Saturday, March 10, 2012

Missions in Ephesians

When it comes to glorious truths about Christ and his church, no book surpasses Ephesians. I'm guessing that we all love reading this epistle. In the midst of this wonderful letter, does Paul say anything significant about missions?

He certainly does. In 3:8-10 we read the following:

"To me, though I am the very least of all the saints, this grace was given, to preach to the Gentiles the unsearchable riches of Christ, and to bring to light for everyone what is the plan of the mystery hidden for ages in God who created all things, so that through the church the manifold wisdom of God might now be made known to the rulers and authorities in the heavenly places."

Although Paul says several significant things in this passage, I'd like to focus on two.

First, and most important, Paul understands that his duty and privilege is to preach/proclaim "the unsearchable riches of Christ." The core content of the apostle's heralding was always the person and work of Jesus Christ. Paul esteems Christ's riches to be beyond value and inexhaustible. As Paul goes from place to place, he stays on point in his preaching; it always centers on Jesus.

Second, Paul refers to "the plan of the mystery." What is he talking about? Paul is referring to God's eternal purpose of bringing together Jew and Gentile to be his special people (the church). God does this to put on display for all to see the magnificence of Christ. Basically, the plan is one of renewal and sharing. God is reversing the effects of the fall by creating a new, holy people to enjoy God and give him glory.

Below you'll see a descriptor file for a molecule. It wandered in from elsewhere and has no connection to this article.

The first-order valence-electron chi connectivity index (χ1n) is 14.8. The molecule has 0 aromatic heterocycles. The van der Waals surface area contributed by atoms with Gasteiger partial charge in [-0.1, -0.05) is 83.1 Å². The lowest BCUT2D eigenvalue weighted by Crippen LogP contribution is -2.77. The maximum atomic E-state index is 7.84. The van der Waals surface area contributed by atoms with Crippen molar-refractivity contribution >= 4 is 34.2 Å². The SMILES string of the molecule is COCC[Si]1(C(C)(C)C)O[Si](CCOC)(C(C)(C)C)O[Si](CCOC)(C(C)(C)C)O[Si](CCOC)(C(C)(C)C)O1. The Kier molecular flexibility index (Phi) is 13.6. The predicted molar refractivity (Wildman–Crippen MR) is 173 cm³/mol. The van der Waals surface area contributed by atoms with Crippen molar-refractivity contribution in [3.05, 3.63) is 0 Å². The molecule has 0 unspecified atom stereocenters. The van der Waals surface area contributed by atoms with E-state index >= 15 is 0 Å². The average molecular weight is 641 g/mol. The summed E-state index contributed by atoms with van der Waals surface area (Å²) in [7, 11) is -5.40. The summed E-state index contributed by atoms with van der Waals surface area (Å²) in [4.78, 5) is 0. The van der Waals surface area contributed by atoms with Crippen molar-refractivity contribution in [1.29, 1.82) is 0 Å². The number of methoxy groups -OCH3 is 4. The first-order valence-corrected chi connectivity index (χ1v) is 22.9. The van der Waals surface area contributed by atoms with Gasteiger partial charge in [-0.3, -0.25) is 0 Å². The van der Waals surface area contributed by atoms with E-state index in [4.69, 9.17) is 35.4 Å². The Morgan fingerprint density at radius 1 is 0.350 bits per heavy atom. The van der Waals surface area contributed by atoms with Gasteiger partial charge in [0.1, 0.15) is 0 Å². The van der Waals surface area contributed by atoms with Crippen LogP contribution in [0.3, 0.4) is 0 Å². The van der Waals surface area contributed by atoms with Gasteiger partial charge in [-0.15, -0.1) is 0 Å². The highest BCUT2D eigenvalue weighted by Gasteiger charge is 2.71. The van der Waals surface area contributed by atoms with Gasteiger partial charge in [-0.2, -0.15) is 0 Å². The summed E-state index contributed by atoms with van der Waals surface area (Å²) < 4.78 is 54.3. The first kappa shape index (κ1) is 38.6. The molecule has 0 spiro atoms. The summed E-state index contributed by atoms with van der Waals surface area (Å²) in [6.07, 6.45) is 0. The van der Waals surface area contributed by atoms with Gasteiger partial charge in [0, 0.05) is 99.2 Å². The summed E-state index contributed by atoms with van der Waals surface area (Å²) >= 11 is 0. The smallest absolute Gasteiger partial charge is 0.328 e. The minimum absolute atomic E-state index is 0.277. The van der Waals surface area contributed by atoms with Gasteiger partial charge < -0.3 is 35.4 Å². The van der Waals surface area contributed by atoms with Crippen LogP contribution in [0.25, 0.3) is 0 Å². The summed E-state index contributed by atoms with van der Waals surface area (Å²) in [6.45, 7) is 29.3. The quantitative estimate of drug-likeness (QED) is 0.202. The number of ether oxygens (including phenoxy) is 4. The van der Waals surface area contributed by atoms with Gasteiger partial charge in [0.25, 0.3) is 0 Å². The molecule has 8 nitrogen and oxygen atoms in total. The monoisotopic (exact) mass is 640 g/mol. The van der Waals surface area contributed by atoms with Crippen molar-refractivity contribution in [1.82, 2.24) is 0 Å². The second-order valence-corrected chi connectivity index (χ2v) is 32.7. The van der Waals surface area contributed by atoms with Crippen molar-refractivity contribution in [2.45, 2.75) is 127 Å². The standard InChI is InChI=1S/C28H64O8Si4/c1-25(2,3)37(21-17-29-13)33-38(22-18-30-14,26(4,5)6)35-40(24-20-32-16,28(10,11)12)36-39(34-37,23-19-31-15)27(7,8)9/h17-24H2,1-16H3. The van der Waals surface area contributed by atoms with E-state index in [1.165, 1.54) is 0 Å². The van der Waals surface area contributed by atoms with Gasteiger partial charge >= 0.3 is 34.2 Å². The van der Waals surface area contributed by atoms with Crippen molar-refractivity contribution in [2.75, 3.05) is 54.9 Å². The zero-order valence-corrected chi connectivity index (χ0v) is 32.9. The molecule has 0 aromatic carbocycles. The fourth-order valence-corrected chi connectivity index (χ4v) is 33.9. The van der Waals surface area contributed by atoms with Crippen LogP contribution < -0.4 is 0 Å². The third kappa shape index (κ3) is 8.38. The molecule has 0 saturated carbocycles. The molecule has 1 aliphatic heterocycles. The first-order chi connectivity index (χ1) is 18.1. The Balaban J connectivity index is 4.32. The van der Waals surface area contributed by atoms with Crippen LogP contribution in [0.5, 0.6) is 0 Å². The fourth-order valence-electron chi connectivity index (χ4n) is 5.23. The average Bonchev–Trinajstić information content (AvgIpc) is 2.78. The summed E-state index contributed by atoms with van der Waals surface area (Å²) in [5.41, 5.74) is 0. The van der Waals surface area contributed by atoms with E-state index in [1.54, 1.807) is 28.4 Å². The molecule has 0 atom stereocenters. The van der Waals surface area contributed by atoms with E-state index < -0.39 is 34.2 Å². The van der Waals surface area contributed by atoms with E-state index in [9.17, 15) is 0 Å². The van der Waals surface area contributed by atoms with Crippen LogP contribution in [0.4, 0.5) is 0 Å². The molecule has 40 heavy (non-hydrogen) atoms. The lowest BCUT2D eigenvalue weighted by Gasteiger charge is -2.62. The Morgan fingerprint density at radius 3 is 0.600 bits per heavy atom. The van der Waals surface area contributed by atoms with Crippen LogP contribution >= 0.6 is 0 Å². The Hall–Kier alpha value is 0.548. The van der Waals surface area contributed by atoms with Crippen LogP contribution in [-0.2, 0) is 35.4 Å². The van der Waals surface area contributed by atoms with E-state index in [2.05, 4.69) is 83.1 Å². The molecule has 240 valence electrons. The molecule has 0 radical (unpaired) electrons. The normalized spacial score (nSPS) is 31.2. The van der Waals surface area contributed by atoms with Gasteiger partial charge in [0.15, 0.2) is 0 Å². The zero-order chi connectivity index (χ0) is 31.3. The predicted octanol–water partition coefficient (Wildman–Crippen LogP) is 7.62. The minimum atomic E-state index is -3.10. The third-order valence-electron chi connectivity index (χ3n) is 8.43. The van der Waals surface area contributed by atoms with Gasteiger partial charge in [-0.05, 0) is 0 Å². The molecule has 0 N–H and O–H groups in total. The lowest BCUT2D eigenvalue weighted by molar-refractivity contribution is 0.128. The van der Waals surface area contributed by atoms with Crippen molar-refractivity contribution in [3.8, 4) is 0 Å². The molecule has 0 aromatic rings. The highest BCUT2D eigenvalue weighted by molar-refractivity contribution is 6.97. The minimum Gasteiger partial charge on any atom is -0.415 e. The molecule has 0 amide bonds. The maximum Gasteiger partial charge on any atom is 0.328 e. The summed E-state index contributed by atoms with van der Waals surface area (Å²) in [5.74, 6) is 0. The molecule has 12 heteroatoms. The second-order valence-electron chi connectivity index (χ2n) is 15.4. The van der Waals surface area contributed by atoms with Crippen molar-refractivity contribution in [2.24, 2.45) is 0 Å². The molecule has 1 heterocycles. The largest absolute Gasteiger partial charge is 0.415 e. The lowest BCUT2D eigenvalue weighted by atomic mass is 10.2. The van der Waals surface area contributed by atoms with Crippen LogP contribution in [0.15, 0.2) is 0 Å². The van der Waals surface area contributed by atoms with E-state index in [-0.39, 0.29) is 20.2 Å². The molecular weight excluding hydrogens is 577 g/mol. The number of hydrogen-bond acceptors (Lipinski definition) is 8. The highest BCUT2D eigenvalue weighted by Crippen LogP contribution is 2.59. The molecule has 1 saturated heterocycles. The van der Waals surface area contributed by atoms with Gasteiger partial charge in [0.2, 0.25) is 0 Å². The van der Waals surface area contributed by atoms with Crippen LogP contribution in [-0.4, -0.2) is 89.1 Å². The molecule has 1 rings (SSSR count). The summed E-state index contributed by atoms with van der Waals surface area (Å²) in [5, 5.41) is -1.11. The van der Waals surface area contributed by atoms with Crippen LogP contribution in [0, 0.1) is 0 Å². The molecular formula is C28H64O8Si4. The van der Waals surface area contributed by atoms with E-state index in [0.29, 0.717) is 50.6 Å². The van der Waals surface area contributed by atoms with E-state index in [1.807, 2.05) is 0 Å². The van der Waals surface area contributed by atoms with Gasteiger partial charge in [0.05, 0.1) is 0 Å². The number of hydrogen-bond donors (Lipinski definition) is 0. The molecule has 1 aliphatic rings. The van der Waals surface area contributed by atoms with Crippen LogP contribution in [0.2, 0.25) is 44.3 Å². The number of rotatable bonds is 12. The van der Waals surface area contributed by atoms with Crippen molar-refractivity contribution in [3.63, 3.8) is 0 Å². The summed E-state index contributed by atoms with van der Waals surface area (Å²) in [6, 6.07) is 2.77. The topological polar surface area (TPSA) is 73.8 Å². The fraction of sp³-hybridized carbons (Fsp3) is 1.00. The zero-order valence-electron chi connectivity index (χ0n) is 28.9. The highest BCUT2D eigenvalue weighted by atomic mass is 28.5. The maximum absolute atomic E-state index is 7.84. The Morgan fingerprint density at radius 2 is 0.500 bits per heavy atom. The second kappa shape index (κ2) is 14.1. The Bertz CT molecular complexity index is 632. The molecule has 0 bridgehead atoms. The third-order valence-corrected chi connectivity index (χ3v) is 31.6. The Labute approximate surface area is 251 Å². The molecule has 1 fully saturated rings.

As we read the above passage, we should also take notice of the biblical definition of preaching. It refers to announcing with conviction the gospel to the lost.

It is interesting to read an epistle like Ephesians and then read through the book of Acts. Throughout Acts, we see Paul again and again do what we see above. He preaches Christ over and over in all sorts of different locations. Although he doesn't say exactly the same thing every time, Jesus remains the focal point.

Paul was all about Jesus. May we be the same.

(To read any or all posts in this series, please click here.)

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